Originally Posted by CarlF
I read that municipal water in the US has .5-1.0 ppm chlorine. If I'm doing my math right, 2 teaspoons (10 mil) of 5% household bleach per 100 gallons would be over 1ppm. That seems awfully little but lines up pretty close to Markj's number.
Our local water source considers 1.5-3.0 ppm for chlorine to be acceptable levels. The CDC recommendations comes out to about 160 ppm. Why the extreme difference?
My guess is because the water at your tap--with 1.5 ppm or so in it--has already been treated and sanitized, and this amount is simply what remains. Probably just enough to insure that no further contamination is likely as it passes through the system. The CDC recommendation, on the other hand, is for water that has not been previously treated and is suspected of some contamination.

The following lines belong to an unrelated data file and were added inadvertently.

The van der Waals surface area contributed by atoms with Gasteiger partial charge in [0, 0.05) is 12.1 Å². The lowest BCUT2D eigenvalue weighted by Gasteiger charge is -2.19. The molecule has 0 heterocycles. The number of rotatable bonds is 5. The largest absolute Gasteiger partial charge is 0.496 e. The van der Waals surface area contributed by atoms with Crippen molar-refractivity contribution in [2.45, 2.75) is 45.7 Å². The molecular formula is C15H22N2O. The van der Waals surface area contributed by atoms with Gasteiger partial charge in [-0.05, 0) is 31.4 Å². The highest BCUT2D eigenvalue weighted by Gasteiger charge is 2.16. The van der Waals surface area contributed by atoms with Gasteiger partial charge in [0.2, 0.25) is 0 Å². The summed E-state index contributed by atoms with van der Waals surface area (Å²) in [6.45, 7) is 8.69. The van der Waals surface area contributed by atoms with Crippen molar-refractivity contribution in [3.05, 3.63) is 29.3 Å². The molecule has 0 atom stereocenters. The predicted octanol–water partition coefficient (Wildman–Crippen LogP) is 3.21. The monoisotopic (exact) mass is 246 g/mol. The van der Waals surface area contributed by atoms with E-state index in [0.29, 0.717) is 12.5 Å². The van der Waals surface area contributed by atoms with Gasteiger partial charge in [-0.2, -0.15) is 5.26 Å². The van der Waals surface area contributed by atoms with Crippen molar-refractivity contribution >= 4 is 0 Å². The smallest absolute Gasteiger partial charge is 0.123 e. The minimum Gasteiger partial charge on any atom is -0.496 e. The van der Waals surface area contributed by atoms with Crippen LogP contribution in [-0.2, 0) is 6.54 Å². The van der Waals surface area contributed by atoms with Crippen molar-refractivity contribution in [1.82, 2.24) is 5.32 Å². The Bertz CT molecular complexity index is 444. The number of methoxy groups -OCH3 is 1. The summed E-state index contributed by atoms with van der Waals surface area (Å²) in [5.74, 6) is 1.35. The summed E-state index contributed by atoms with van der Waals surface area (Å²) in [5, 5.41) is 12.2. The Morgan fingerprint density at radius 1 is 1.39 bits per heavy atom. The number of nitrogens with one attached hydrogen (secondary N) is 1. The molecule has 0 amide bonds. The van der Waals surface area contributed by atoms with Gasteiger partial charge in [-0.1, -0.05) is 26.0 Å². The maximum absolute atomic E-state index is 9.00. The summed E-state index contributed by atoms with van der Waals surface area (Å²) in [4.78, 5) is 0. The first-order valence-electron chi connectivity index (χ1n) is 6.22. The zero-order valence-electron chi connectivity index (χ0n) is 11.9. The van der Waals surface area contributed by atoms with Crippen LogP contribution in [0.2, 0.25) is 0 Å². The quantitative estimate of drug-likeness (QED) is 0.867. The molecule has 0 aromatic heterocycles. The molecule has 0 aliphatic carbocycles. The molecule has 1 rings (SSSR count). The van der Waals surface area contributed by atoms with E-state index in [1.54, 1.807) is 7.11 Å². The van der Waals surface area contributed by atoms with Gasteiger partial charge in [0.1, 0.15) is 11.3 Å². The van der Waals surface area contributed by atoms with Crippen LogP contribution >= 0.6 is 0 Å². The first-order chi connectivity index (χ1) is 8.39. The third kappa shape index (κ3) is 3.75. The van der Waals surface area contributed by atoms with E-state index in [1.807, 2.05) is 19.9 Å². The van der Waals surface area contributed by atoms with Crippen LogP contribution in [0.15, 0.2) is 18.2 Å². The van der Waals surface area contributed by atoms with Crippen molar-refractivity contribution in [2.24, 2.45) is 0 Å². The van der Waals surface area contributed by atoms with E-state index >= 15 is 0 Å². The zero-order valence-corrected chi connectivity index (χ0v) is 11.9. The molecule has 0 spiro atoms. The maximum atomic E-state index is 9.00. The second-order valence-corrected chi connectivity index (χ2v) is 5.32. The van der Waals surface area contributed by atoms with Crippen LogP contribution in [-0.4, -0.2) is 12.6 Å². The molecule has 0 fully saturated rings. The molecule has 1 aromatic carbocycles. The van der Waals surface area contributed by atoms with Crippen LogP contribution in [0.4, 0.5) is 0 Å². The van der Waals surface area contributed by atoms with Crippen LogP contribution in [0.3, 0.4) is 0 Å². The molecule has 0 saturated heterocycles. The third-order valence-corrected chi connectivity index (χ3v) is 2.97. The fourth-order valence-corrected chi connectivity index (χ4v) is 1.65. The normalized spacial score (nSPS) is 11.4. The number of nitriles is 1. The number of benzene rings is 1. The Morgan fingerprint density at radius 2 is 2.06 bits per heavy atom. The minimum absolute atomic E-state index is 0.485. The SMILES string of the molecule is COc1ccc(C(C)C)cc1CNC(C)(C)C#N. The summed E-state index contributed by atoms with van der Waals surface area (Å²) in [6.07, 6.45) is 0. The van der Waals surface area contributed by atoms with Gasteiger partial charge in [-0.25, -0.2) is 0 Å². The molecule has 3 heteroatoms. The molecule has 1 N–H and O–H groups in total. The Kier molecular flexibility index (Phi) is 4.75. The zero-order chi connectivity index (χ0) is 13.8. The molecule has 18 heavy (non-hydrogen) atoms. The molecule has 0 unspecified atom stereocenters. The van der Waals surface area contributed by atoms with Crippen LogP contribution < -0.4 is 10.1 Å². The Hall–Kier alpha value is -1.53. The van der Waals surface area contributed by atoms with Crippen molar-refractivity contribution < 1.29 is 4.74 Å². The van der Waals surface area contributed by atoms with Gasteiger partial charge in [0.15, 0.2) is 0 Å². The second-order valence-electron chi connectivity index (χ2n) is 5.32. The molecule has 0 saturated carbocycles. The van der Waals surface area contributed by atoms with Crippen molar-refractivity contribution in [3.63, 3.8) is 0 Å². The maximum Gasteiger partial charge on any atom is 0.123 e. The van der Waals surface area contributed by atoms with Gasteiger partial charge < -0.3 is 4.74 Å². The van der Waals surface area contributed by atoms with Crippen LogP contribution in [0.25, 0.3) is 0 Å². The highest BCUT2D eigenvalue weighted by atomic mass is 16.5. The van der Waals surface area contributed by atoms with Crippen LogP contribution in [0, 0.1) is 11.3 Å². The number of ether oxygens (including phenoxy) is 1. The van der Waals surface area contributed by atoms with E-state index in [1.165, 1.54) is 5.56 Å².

Obviously there is a continuum here. A full cup in a normal sized water tank is going to be gross overkill. 1/4th of a cup in a 100 gallon tank may be more than you need, depending on just how much you trust the water source. If you are pretty sure the water is good, maybe you don't need to add anything, or maybe you just add a teaspoon or two per 100 gallons. If you are suspicious of the water, though, approximately 1/4th cup per 100 gallons would be the CDC recommendation.